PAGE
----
American Richard H. Thaler was awarded the 2017 Nobel Prize for Economics — officially the Sveriges Riksbank Prize in Economic Sciences in Memory of Alfred Nobel.
The award committee said Thaler was chosen “for his contributions to behavioral economics.”
“By exploring the consequences of limited rationality, social preferences, and lack of self-control,” Thaler “has shown how these human traits systematically affect individual decisions as well as market outcomes,” the Swedish Academy said.
Thaler developed the theory of “mental accounting,” explaining how people simplify financial decision-making by creating separate accounts in their minds, focusing on the narrow impact of each individual decision rather than its overall effect.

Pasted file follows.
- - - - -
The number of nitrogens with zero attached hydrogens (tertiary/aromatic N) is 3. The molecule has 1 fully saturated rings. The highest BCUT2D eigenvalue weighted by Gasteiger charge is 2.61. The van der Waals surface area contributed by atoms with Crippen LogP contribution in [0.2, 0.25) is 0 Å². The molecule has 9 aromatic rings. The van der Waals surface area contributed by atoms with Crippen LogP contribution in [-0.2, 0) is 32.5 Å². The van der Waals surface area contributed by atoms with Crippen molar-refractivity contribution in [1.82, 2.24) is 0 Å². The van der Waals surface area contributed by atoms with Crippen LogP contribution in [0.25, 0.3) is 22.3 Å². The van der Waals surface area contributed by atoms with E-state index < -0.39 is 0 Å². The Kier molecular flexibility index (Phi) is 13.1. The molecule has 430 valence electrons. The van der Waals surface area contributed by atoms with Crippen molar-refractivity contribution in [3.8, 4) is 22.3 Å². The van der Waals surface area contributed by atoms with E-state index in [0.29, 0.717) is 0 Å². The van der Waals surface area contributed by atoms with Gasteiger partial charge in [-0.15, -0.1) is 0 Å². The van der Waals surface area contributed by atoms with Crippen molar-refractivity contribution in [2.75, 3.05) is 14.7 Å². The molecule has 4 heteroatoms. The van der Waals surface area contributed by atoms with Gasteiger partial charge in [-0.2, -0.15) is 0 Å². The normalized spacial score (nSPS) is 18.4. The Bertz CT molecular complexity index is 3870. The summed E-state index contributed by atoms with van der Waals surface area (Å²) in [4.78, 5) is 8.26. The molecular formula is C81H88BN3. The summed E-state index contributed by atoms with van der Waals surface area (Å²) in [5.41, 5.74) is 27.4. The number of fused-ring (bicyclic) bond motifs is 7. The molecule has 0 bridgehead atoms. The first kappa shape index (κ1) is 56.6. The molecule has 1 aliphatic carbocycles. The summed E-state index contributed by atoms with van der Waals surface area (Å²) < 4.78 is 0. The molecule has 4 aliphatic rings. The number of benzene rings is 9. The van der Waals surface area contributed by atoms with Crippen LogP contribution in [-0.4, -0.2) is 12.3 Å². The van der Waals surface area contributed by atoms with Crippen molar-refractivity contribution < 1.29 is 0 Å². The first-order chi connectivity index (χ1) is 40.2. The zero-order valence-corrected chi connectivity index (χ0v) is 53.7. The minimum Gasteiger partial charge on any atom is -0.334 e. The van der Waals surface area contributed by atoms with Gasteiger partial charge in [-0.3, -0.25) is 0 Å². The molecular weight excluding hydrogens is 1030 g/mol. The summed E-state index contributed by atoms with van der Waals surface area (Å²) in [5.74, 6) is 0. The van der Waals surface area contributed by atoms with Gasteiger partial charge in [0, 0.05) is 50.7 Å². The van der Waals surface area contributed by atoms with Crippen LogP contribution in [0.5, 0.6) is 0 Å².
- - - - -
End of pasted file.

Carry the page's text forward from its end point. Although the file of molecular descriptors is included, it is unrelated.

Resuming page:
Thaler was born 1945 in East Orange, New Jersey and received his Ph.D. in 1974 from the University of Rochester, New York. He is a Charles R. Walgreen Distinguished Service Professor of Behavioral Science and Economics at the University of Chicago Booth School of Business, Illinois.
The Royal Swedish Academy of Sciences announced the award Monday. It carries a $1.1 million prize.